Despicable Barbarity

Despicable Barbarity

Commenting on the gangrape in New Delhi, Rashtriya Sahrara, in an editorial on December 19, writes: "It seems that in our cities respect for women has completely been dispensed with... One reason for this is that the insensitivity of the police, long delays in court cases and apathy of citizens have removed the fear of law and police from the hearts of the perpetrators of such heinous crimes. Women have become absolutely unsafe in our society... [But] the entire blame cannot be levelled against the police and the administration. In fact, modern society is becoming uncontrollable... When fathers make their daughters objects of their sexual desires, nieces are victims of the lust of their uncles, what can the police and the administration do?"

In a controversial take, Shakeel Shamsi, editor of the multi-edition daily, Inquilab, in his column on December 19, writes: "It is regrettable that the capital of our country is far ahead of other cities in the number of cases of rape. In any locality of New Delhi, no woman can dare to come out alone after 9 pm. Only in Muslim majority areas can girls have the courage to come out alone at night on foot or in rickshaws, whereas in the posh localities of New Delhi, no woman would be seen alone at night anywhere... Can those who hate Muslim localities explain how there is so much security in these localities?" Delhi and Patna-based daily, Hamara Samaj, highlighted the emotional speeches made by women and men in Parliament on this issue on December 18.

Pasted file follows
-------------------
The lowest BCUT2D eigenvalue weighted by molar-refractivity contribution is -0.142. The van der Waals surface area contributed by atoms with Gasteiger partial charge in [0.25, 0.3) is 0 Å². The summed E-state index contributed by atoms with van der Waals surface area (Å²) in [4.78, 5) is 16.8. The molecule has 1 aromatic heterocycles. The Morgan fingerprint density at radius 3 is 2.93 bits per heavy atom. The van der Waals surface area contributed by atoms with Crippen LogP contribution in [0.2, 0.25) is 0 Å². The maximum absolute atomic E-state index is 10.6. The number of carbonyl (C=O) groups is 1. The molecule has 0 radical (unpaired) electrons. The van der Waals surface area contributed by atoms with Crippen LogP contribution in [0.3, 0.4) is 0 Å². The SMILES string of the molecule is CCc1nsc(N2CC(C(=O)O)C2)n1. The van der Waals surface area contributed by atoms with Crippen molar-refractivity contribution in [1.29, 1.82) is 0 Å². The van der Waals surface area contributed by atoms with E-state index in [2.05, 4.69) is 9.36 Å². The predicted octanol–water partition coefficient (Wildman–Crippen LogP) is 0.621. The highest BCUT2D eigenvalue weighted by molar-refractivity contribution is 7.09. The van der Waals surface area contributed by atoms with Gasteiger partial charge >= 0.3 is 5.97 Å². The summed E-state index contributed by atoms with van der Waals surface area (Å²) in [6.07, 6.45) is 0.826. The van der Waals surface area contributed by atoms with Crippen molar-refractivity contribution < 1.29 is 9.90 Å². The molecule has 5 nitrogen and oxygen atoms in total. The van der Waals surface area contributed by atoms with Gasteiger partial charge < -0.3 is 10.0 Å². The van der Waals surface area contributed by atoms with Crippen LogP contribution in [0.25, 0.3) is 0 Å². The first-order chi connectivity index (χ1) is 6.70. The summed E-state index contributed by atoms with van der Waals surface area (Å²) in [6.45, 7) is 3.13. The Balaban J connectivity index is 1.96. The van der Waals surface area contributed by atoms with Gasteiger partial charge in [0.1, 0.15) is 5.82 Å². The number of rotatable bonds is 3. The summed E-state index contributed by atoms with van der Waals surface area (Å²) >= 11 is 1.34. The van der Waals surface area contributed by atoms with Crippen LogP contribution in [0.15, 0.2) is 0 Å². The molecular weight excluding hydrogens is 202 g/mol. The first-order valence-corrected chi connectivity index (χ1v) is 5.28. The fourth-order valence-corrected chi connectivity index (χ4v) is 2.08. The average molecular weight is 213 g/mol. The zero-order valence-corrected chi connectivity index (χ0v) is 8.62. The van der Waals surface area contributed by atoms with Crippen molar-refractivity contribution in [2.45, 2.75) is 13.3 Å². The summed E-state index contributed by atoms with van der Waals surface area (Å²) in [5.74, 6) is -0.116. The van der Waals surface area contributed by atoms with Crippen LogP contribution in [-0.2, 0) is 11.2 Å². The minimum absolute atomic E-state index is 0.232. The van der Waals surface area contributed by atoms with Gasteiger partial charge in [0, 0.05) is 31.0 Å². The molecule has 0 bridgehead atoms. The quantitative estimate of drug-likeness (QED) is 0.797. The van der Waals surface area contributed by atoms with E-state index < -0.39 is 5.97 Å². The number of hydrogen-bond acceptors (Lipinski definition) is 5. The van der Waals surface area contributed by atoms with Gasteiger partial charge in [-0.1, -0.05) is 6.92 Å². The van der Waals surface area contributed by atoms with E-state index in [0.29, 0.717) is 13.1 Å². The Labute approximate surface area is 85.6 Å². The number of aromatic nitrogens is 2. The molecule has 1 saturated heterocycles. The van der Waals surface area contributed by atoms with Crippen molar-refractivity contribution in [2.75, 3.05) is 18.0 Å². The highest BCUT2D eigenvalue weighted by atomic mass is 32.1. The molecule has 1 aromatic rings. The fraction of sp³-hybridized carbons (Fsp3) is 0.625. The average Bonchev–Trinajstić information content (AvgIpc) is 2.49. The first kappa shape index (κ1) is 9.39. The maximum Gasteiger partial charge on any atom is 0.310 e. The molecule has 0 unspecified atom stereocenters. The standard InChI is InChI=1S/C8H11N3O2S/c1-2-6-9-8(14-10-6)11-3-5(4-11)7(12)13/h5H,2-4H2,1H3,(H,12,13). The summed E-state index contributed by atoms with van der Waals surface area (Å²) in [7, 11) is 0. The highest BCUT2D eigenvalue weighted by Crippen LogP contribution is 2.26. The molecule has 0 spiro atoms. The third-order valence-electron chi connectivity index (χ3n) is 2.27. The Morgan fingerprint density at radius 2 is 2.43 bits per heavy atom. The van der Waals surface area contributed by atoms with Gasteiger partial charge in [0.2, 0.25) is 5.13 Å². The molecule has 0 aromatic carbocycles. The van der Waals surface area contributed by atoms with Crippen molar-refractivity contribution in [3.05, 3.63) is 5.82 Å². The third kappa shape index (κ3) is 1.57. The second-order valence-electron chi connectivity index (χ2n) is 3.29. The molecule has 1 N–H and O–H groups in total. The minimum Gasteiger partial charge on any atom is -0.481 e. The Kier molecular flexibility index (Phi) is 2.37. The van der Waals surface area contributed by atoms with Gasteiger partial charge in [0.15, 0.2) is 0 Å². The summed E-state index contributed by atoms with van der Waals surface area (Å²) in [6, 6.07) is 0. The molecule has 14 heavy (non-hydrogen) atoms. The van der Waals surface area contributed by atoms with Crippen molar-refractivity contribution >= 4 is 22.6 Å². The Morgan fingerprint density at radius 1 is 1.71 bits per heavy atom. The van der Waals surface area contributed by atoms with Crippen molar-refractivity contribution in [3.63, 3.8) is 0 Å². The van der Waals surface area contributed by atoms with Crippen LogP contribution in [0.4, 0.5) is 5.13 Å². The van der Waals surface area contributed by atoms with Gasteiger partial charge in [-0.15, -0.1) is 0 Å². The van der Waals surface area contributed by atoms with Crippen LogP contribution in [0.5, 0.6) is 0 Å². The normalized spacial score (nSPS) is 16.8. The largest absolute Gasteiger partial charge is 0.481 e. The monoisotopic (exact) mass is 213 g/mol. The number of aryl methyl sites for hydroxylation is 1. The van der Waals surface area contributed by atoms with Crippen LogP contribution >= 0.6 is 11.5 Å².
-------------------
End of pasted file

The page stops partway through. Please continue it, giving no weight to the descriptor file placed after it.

Rehman Malik's VISIT

Inquilab, in its editorial on Pakistan Interior Minister Rehman Malik's India visit last week, writes on December 18: "Rehman indeed came to India to promote peace, friendliness, mutual understanding and business relations between the two countries. But he kept trying to find ways to defend his country through a spate of statements. He might have contradicted his first statement. But even if he said something like the reported statement, it is absolutely unacceptable. The demolition of [the] Babri Masjid was indeed a tragedy that is like a black spot on the secular character of our beloved country. [But] it concerns India's democracy and it is absolutely an internal matter. No representative of a foreign country has the right to criticise it, not to compare it with brutal attacks like 26/11, whose conspiracy was hatched in a foreign country... The nature of both the episodes is not only different but also contradictory. In this background, one is compelled to wonder whether the objective of Malik's visit was to promote goodwill, or something else?"

... contd.

Please read our terms of use before posting comments
TERMS OF USE: The views expressed in comments published on are those of the comment writer's alone. They do not represent the views or opinions of The Indian Express Group or its staff. Comments are automatically posted live; however, reserves the right to take it down at any time. We also reserve the right not to publish comments that are abusive, obscene, inflammatory, derogatory or defamatory.